Uh-oh, it looks like your Internet Explorer is out of date.
For a better shopping experience, please upgrade now.
Here's an innovative and practical approach to eliminating chronic muscle pain, written by a popular occupational therapist with thirty years of experience freeing people from the discomfort of tendonitis, lower back pain, and neck and shoulder tension. These types of chronic pain can be caused by a number of factors, including old injuries, habitual movement patterns, problems with body alignment, psychological causes, and inability to sense your own body movements accurately. Muscular Retraining for Pain-Free Living clearly and concisely explains the causes of persistent muscle pain and offers a therapeutic exercise program to address these problems and end pain.
This book explains the basic principles behind Williamson Muscular Retraining, which helps people to use their bodies more efficiently and gracefully, in a way that is practical and easy to understand. The problems of poor posture, muscle tension, and stress-caused pain are corrected by seeing them through the lens of kinesthetic awareness. The importance of kinesthetic awareness is typically overlooked precisely because it is lacking in so much of our population, including health care practitioners. Retraining for Pain-Free Living presents case examples of how people have used body awareness to improve how they sit, stand, and move - to rid themselves of ongoing muscular pain.
|Sold by:||Penguin Random House Publisher Services|
|File size:||1 MB|
About the Author
Read an Excerpt
From the Introduction
Fifty-five-year-old Kevin came to my office after hearing about me from a friend. Kevin's doctor had recently told him that the lower back pain he had been feeling for months was caused by a combination of bulging and compressed discs in his lumbar spine. When I first saw him, he was a bit hunched over, walking with the typical protective posture of someone trying to avoid a sharp pain with every step.
Kevin had been an athlete his entire life. In recent years, he had been playing a lot of tennis and running four times a week. The pain in his lower back came on gradually over the course of several months. When I met him, he was spending most of his time lying down, and tennis and running were out of the question.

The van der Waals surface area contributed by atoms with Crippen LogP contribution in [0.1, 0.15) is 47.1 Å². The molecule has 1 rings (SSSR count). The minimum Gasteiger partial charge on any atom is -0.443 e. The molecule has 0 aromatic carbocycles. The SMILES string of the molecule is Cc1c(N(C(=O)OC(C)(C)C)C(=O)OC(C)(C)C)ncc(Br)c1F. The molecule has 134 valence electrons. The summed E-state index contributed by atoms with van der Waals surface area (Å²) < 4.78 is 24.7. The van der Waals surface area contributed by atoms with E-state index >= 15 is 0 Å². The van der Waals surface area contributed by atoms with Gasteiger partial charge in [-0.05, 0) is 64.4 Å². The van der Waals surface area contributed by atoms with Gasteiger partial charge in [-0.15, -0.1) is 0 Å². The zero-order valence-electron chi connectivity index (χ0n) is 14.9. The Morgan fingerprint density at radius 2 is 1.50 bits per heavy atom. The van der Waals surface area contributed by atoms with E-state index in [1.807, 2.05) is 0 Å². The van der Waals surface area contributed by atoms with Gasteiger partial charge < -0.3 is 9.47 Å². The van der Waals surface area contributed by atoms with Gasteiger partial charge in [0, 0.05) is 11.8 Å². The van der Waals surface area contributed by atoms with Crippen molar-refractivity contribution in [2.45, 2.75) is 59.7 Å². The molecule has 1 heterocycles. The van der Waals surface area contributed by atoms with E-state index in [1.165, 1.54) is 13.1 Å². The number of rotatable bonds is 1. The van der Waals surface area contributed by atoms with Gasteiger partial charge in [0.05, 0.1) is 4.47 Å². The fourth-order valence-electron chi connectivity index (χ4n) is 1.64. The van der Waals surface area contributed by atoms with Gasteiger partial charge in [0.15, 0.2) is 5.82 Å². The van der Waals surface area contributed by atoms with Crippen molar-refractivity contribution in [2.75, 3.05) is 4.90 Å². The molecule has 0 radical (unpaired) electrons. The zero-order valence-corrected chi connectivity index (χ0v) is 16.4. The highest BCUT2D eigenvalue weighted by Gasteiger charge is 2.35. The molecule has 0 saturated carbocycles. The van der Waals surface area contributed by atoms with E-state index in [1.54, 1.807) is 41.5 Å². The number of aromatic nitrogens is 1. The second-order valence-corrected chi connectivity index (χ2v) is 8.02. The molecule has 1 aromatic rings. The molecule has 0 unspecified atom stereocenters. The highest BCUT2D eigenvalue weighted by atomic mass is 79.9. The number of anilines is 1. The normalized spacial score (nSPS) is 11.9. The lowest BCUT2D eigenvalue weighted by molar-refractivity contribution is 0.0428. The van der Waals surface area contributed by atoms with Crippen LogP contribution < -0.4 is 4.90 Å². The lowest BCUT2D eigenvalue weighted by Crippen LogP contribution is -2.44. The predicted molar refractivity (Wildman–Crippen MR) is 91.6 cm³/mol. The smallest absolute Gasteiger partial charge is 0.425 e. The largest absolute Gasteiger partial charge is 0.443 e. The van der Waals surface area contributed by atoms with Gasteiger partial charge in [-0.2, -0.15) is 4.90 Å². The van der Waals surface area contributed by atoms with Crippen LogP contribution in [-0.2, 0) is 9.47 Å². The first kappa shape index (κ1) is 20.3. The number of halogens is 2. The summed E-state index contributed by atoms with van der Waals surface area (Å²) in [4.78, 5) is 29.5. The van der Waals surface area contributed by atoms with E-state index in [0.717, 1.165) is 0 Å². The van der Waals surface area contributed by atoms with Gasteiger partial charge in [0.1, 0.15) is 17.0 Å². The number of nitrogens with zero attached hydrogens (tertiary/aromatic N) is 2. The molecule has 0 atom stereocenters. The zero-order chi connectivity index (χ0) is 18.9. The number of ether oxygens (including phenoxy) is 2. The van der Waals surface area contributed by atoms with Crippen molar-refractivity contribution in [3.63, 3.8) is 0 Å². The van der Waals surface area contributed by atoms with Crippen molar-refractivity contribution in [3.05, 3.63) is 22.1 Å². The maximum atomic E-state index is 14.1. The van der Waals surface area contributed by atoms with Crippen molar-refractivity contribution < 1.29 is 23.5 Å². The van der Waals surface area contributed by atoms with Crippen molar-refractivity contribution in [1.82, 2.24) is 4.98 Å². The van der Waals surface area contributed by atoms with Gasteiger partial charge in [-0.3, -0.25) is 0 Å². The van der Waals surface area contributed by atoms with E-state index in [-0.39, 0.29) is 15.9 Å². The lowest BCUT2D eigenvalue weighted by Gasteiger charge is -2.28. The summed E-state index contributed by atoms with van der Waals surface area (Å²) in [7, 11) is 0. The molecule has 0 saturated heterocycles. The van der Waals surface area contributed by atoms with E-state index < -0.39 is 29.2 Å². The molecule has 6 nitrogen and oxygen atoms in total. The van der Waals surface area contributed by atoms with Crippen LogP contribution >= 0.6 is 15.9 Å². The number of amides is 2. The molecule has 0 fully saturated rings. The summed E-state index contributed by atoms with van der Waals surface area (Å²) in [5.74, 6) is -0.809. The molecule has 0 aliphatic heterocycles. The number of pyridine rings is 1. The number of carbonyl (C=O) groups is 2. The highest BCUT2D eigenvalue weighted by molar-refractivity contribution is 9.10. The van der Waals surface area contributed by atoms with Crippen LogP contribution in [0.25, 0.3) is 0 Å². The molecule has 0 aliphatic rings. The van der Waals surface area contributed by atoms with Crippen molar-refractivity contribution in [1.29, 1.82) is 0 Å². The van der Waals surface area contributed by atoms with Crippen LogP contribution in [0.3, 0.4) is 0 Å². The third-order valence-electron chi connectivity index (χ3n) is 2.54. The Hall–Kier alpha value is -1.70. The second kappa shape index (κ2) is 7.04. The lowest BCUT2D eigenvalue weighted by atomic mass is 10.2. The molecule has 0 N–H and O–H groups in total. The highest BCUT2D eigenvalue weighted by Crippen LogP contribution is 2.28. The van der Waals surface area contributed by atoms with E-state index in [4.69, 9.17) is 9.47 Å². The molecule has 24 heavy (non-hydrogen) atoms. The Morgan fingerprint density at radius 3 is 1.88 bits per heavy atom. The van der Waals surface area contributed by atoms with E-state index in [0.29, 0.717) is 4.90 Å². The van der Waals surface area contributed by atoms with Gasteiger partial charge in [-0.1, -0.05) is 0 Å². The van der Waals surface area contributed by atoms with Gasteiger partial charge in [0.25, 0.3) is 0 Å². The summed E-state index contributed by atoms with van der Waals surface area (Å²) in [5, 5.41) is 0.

I taught Kevin how to relax his back muscles, how to use his abdominal muscles, and how to improve the alignment of his back and hips. I did this by first teaching him how to feel his muscles and to become aware of what they were actually doing. Despite being an athlete, Kevin—like most of the people who come to my office—was out of touch with his body. That changed quickly as a result of the exercises I taught him, all of which are included in this book.
Kevin learned how to sit and stand without overcompressing his lower back. Not rocket science, but since he had never learned about it before, it turned out to be of immeasurable importance to him. Within a month of beginning the exercises, he reported that the low back pain was no longer constant. After two months, he said that the pain occurred only intermittently or when he twisted too far in one direction. After four months, he told me that the pain was pretty much gone. After six months, he began running again. Ten years later, Kevin is still running and has no back pain.
Does this sound like fantasy or reality?
Physical movement is inherently pleasurable, yet many people do not experience it that way. If you spend some time at a playground with preschool children, you can't help but notice that most of them enjoy running, jumping, and moving in all kinds of ways. For adults, the main issue that interferes with the enjoyment of movement is physical pain.